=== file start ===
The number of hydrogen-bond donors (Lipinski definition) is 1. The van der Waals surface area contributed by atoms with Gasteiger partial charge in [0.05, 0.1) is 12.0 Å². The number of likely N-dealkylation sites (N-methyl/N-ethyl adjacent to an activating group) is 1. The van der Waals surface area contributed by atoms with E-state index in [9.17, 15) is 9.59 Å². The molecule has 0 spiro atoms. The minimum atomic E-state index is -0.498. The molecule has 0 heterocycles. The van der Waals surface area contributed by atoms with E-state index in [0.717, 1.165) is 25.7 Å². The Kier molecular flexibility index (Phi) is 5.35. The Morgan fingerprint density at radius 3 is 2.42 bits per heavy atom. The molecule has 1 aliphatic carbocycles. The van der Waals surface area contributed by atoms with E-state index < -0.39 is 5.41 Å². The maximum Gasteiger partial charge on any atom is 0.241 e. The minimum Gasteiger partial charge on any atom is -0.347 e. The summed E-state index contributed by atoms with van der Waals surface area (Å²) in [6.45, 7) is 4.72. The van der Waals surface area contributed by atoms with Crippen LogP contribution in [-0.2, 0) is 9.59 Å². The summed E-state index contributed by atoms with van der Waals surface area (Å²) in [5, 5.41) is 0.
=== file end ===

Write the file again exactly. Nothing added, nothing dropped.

The number of hydrogen-bond donors (Lipinski definition) is 1. The van der Waals surface area contributed by atoms with Gasteiger partial charge in [0.05, 0.1) is 12.0 Å². The number of likely N-dealkylation sites (N-methyl/N-ethyl adjacent to an activating group) is 1. The van der Waals surface area contributed by atoms with E-state index in [9.17, 15) is 9.59 Å². The molecule has 0 spiro atoms. The minimum atomic E-state index is -0.498. The molecule has 0 heterocycles. The van der Waals surface area contributed by atoms with E-state index in [0.717, 1.165) is 25.7 Å². The Kier molecular flexibility index (Phi) is 5.35. The Morgan fingerprint density at radius 3 is 2.42 bits per heavy atom. The molecule has 1 aliphatic carbocycles. The van der Waals surface area contributed by atoms with E-state index < -0.39 is 5.41 Å². The maximum Gasteiger partial charge on any atom is 0.241 e. The minimum Gasteiger partial charge on any atom is -0.347 e. The summed E-state index contributed by atoms with van der Waals surface area (Å²) in [6.45, 7) is 4.72. The van der Waals surface area contributed by atoms with Crippen LogP contribution in [-0.2, 0) is 9.59 Å². The summed E-state index contributed by atoms with van der Waals surface area (Å²) in [5, 5.41) is 0.